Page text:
Both school districts serving Aurora students are in precarious positions, and both need thoughtful leaders, open to innovation, to lead Aurora Public Schools and Cherry Creek schools through a variety of obstacles.
In Aurora Public Schools, we recommend voters choose Amber Drevon, Vicki Reinhard and Nichelle Ortiz. In Cherry Creek schools, we suggest Angela Green Garland fill the District C seat on the board.
The challenges for APS are critical and pervasive. The school district serves a wildly diverse community of students, many of whom come from financially struggling families and speak a language other than English at home. The district has some of the most worrisome student mobility rates in the state. This is a school district that regularly takes in immigrant students who might never even have seen a textbook before arriving at an APS school.
Many things in Aurora have created an oversized pool of underperforming students. The academic hurdles they face often stem from unmet basic needs and overwhelming stress in their personal lives. Thousands of students don’t have stable housing, adequate clothing, dependable food or a home that’s conducive of academic success. Struggling parents often work two or more jobs, and many children work alongside their parents.
The biggest problem APS faces is providing unmet personal needs for children in a state that under-funds schools that don’t face even half the problems abundant in APS.
Superintendent Rico Munn has pressed forward with a package of reforms that appear to offer hope for a district that has a handful of schools under some type of state review or control.
The effort has had mixed results and raised serious questions. The APS district has opened its doors to numerous charter schools, a dubious decision. A few of these schools have shown promise to the community at large, but many clearly skim the best students from the most engaged families in APS community schools. They then erroneously claim their academic programs are superior to others.
Cherry-picking students out of local schools or even out of a community benefits no one. It’s a shell game,
Beginning next year, APS will begin discussing and implementing its “Blueprint” redevelopment project. It may mean closing some schools, turning some into centers for essential social services and even creating regions of educational emphases.
The effort will call for extreme dedication from the next school board to scrutinize and then champion a path forward.
Former APS school board president Amber Drevon would be instrumental in leading the charge ahead. She’s already versed in the complexities of the school district. She understands that APS faces a possibly disastrous teacher shortage as well a dearth of funds for services APS students desperately need, which the state won’t provide for. She has proven herself fiercely independent and loyal to parents and families.
Likewise, parent and community advocate Nichelle Ortiz has made it clear to voters she, too, would be a strong, independent voice on the board. Ortiz would bring new energy and ideas to a panel that needs to hear from parents who are often unsure about school and district policy. Ortiz would bring a strong sense of parent advocacy to the school district leadership.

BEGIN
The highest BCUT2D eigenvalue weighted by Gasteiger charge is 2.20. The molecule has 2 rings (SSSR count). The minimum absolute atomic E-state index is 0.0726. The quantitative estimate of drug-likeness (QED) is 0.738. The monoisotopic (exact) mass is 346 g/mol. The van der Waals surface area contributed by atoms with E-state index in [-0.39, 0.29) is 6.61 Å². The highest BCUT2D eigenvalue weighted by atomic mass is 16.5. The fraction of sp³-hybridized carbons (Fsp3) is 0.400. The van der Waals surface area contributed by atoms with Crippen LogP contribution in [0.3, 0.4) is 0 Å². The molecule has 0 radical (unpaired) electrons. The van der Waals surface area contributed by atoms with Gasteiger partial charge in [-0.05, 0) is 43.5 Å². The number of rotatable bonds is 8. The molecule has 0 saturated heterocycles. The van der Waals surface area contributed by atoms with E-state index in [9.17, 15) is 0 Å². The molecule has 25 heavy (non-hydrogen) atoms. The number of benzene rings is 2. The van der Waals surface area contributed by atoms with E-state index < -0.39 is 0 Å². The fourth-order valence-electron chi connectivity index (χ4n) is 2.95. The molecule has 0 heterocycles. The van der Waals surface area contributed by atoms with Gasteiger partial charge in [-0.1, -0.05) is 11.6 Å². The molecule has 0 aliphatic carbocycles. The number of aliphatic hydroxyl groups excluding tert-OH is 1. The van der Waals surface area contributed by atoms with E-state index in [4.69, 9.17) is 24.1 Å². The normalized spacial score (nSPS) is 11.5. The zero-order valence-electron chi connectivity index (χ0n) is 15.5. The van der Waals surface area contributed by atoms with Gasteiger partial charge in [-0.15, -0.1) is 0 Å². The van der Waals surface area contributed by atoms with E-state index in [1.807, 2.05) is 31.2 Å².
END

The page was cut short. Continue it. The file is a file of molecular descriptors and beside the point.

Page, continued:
Vicki Reinhard is a passionate educator and brings a wealth of real-world experience and insights to the school board. Having taught special education students for years, she had first-hand knowledge of how a growing population of students with all kinds of unmet or special needs are often overlooked.
A former teacher-union leader, she will be a strong voice for educators on the board. Some in the district fear her tenure will create an anti-administration element on the school board. We’ve seen how administration leadership usually becomes an eye-opening experience for new board members. Board tenure usually creates new understanding of the needs of competing forces.
Along with current board members, these three candidates promise to create well-rounded, ardent advocates for students, parents and teachers.
New reality for Cherry Creek
The challenges are just as critical but less pronounced in Cherry Creek schools — for now. This school district is taking a double hit.
Cherry Creek schools has seen a sharp increase in students who come from increasingly diverse backgrounds and communities, and many of whom struggle with academic proficiency. Cherry Creek schools has long worked to meet the challenges created by poorer students in the northern part of the district, historically with mixed results. Much has been done, much more needs to be addressed for the same reasons Aurora Public Schools struggles. Now, students from financially troubled families, many of whom also struggle with English skills, are more prevalent. They live across much of the district, not just in the north area of the area.
At the same time, the school district is seeing a decline in current and future enrollment, mirroring that in many other school districts.
The bottom line is the district is seeing an increase in students that require more resources at the same time it will see budget dollars dwindle because of declining enrollment.
The next school board must work with the administration to find a way to navigate through the challenges to keep its relatively higher student testing scores from slipping.
Angela Green Garland is the natural choice to meet these challenges. Garland has served on a host of school district boards and committees and is already entrenched on what’s been successful in Cherry Creek schools and what needs change. She’s spent years talking with parents about district programs and challenges and brings a keen understanding of real-world issues Cherry Creek families face.
The district’s other two school board seats up for election this year have candidates unopposed.